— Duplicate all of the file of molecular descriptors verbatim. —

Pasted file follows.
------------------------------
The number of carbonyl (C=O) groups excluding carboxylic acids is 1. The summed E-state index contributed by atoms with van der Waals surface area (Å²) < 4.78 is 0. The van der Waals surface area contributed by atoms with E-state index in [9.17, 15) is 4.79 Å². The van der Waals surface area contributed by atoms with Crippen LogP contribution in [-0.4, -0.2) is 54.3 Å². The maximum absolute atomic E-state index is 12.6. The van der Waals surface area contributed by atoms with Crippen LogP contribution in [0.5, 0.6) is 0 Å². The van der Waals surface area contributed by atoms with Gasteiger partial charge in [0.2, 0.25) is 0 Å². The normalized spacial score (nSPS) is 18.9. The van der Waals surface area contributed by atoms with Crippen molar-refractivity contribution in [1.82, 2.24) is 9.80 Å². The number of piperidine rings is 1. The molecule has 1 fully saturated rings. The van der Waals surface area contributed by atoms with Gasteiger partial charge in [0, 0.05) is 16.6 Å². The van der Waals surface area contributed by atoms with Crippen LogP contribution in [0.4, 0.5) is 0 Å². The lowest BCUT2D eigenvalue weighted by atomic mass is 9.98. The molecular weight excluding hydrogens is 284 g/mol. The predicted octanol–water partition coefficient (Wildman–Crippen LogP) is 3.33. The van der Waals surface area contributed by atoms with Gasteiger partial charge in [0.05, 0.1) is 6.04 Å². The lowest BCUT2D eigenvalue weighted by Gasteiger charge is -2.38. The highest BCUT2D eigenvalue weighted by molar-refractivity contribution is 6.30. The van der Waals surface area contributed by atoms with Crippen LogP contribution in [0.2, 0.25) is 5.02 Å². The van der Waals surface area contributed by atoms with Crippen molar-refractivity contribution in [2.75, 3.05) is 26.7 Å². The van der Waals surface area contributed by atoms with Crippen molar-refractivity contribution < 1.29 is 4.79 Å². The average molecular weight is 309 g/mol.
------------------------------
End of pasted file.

The number of carbonyl (C=O) groups excluding carboxylic acids is 1. The summed E-state index contributed by atoms with van der Waals surface area (Å²) < 4.78 is 0. The van der Waals surface area contributed by atoms with E-state index in [9.17, 15) is 4.79 Å². The van der Waals surface area contributed by atoms with Crippen LogP contribution in [-0.4, -0.2) is 54.3 Å². The maximum absolute atomic E-state index is 12.6. The van der Waals surface area contributed by atoms with Crippen LogP contribution in [0.5, 0.6) is 0 Å². The van der Waals surface area contributed by atoms with Gasteiger partial charge in [0.2, 0.25) is 0 Å². The normalized spacial score (nSPS) is 18.9. The van der Waals surface area contributed by atoms with Crippen molar-refractivity contribution in [1.82, 2.24) is 9.80 Å². The number of piperidine rings is 1. The molecule has 1 fully saturated rings. The van der Waals surface area contributed by atoms with Gasteiger partial charge in [0, 0.05) is 16.6 Å². The van der Waals surface area contributed by atoms with Crippen LogP contribution in [0.4, 0.5) is 0 Å². The lowest BCUT2D eigenvalue weighted by atomic mass is 9.98. The molecular weight excluding hydrogens is 284 g/mol. The predicted octanol–water partition coefficient (Wildman–Crippen LogP) is 3.33. The van der Waals surface area contributed by atoms with Gasteiger partial charge in [0.05, 0.1) is 6.04 Å². The lowest BCUT2D eigenvalue weighted by Gasteiger charge is -2.38. The highest BCUT2D eigenvalue weighted by molar-refractivity contribution is 6.30. The van der Waals surface area contributed by atoms with Crippen LogP contribution in [0.2, 0.25) is 5.02 Å². The van der Waals surface area contributed by atoms with Crippen molar-refractivity contribution in [2.75, 3.05) is 26.7 Å². The van der Waals surface area contributed by atoms with Crippen molar-refractivity contribution < 1.29 is 4.79 Å². The average molecular weight is 309 g/mol.